Objective: To evaluate the feasibility and impact of telelactation via personal electronic devices on breastfeeding duration and exclusivity among rural women. Methods: The Tele-MILC trial, a pragmatic, parallel design trial, recruited 203 women during their postpartum hospitalization in a critical access hospital in Pennsylvania and randomized them to receive telelactation (n = 102) or usual care (n = 101). We used intent-to-treat (ITT) and instrumental variable (IV) approaches to analyze study data for the 187 participants who completed follow-up. The primary outcomes were any breastfeeding and exclusive breastfeeding at 12 weeks postpartum. Results: Among participants in the telelactation arm, 50% (47/94) reported participating in video calls. At 12 weeks, 71% of participants in the telelactation arm versus 68% of control participants were breastfeeding in the ITT model (3% difference, P =.73), whereas 73% of participants in the telelactation arm versus 68% of control participants were breastfeeding in the IV model (5% difference, P =.74). Among participants who were still breastfeeding at 12 weeks, 51% participants in the telelactation arm were breastfeeding exclusively versus 46% of control participants in the ITT model (5% difference, P =.47), whereas 56% of participants in the telelactation arm were breastfeeding exclusively versus 45% of control participants in the IV model (11% difference, P =.48). In all models, participants in the telelactation arm were breastfeeding at higher rates; however, differences were not statistically significant. Conclusions: This trial demonstrated that telelactation can be implemented with a rural underserved population. Though this trial was not powered to detect differences in breastfeeding duration and exclusivity, and none were observed, telelactation remains a promising approach for further investigation. ClinicalTrials.gov Identifier: NCT02870413.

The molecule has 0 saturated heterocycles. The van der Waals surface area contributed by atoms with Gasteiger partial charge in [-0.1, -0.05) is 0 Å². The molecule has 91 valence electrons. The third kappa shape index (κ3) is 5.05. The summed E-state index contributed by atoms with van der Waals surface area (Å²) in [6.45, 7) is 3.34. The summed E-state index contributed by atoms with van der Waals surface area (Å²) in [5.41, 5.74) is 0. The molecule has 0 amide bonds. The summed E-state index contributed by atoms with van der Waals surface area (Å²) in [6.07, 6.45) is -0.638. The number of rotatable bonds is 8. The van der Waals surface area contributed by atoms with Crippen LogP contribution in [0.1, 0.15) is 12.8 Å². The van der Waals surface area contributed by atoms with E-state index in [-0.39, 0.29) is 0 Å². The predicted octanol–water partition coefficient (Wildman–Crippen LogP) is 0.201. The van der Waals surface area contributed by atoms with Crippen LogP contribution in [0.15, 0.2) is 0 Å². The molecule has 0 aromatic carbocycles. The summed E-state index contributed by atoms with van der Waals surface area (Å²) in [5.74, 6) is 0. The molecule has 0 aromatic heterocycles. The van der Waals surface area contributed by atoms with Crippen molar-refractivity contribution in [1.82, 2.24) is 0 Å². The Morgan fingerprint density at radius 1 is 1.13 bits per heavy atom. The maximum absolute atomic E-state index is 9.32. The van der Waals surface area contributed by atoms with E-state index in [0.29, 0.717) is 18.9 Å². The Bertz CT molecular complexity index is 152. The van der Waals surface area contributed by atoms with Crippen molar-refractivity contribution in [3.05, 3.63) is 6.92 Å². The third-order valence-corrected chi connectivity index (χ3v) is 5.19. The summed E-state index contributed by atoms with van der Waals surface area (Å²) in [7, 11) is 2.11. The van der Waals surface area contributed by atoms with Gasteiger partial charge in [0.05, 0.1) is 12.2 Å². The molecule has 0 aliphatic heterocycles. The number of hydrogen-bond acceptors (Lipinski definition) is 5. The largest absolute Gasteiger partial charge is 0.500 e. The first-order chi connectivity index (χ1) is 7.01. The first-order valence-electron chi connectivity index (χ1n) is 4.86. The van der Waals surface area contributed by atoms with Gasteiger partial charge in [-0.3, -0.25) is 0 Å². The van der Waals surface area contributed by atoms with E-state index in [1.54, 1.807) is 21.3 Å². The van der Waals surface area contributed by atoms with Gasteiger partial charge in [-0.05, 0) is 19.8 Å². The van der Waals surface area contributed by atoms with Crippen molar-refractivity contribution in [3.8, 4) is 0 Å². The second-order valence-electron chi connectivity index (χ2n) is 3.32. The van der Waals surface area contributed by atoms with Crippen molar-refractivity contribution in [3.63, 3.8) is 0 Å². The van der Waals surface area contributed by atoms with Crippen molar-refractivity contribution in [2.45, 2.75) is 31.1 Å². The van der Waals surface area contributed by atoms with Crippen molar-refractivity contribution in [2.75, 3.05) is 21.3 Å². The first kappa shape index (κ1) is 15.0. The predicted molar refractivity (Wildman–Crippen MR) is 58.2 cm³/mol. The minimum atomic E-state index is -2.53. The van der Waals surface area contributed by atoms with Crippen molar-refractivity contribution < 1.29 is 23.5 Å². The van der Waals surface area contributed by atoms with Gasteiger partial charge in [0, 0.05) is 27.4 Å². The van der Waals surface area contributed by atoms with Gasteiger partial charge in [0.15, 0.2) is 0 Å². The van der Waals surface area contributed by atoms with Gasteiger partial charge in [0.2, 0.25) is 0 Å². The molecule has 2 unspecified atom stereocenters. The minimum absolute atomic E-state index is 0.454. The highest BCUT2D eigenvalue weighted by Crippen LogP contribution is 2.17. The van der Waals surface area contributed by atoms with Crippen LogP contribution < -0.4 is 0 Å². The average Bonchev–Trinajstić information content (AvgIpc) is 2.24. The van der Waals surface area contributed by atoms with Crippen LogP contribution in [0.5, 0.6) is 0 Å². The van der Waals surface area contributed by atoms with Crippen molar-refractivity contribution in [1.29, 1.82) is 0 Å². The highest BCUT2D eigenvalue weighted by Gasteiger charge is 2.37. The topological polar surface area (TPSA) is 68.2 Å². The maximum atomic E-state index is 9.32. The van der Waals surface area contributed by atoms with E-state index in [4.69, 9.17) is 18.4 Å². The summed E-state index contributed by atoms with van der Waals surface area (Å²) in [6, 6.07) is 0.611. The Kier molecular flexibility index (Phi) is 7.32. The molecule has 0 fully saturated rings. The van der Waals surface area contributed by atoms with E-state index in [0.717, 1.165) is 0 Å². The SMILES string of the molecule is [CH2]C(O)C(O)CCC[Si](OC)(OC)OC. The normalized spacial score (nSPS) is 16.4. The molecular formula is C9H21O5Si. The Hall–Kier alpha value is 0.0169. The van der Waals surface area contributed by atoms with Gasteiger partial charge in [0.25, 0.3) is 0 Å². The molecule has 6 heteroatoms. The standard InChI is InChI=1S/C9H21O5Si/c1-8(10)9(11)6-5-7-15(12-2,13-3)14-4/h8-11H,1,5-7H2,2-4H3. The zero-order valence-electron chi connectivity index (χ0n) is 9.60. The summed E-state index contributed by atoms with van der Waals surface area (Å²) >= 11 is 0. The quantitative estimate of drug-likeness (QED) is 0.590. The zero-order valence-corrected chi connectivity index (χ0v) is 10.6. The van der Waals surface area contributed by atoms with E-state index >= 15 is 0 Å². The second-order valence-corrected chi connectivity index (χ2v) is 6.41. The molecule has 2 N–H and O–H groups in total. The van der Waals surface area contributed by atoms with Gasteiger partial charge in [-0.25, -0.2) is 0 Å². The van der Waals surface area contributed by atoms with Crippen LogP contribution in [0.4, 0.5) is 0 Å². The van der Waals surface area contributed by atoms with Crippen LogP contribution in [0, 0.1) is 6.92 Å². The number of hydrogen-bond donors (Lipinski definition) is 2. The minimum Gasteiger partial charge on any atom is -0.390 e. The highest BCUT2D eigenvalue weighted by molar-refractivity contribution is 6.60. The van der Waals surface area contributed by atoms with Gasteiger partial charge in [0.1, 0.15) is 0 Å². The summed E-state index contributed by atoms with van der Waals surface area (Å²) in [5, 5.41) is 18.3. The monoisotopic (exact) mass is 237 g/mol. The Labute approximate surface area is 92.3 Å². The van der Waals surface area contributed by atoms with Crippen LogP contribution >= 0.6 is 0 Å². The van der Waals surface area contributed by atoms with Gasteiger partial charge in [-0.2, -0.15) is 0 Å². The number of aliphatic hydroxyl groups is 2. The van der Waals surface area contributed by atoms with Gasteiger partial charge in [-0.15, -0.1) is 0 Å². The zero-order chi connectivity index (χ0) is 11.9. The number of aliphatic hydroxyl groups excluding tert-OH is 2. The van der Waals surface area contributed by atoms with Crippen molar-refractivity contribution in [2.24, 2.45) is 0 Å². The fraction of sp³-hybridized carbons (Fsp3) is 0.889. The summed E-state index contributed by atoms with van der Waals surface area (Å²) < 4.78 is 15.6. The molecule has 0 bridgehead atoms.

|Original language||English (US)|
|Number of pages||8|
|State||Published - Jul 2020|
- rural health
ASJC Scopus subject areas
- Pediatrics, Perinatology, and Child Health